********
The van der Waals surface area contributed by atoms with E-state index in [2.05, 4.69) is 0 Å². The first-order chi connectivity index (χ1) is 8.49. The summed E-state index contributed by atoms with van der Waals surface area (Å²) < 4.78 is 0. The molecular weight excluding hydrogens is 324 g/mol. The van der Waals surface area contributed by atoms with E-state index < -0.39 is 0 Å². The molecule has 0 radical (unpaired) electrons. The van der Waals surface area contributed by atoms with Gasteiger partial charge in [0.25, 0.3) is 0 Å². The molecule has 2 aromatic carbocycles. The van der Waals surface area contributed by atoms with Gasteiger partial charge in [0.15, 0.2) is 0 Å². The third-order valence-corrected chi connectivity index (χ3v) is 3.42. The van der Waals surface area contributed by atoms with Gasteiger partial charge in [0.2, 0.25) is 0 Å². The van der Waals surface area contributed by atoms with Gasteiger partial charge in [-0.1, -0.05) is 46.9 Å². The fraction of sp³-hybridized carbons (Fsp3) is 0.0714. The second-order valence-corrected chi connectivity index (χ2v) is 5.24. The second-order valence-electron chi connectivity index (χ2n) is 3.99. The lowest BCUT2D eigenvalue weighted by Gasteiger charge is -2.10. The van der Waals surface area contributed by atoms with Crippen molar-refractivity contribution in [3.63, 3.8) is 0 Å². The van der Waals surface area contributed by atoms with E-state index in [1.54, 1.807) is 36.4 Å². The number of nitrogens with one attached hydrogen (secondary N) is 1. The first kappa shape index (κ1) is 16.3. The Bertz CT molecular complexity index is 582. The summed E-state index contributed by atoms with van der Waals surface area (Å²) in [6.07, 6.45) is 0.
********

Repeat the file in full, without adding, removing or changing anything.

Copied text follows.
The van der Waals surface area contributed by atoms with E-state index in [2.05, 4.69) is 0 Å². The first-order chi connectivity index (χ1) is 8.49. The summed E-state index contributed by atoms with van der Waals surface area (Å²) < 4.78 is 0. The molecular weight excluding hydrogens is 324 g/mol. The van der Waals surface area contributed by atoms with E-state index < -0.39 is 0 Å². The molecule has 0 radical (unpaired) electrons. The van der Waals surface area contributed by atoms with Gasteiger partial charge in [0.25, 0.3) is 0 Å². The molecule has 2 aromatic carbocycles. The van der Waals surface area contributed by atoms with Gasteiger partial charge in [0.15, 0.2) is 0 Å². The third-order valence-corrected chi connectivity index (χ3v) is 3.42. The van der Waals surface area contributed by atoms with Gasteiger partial charge in [0.2, 0.25) is 0 Å². The van der Waals surface area contributed by atoms with Gasteiger partial charge in [-0.1, -0.05) is 46.9 Å². The fraction of sp³-hybridized carbons (Fsp3) is 0.0714. The second-order valence-corrected chi connectivity index (χ2v) is 5.24. The second-order valence-electron chi connectivity index (χ2n) is 3.99. The lowest BCUT2D eigenvalue weighted by Gasteiger charge is -2.10. The van der Waals surface area contributed by atoms with Crippen molar-refractivity contribution in [3.63, 3.8) is 0 Å². The van der Waals surface area contributed by atoms with E-state index in [1.54, 1.807) is 36.4 Å². The number of nitrogens with one attached hydrogen (secondary N) is 1. The first kappa shape index (κ1) is 16.3. The Bertz CT molecular complexity index is 582. The summed E-state index contributed by atoms with van der Waals surface area (Å²) in [6.07, 6.45) is 0.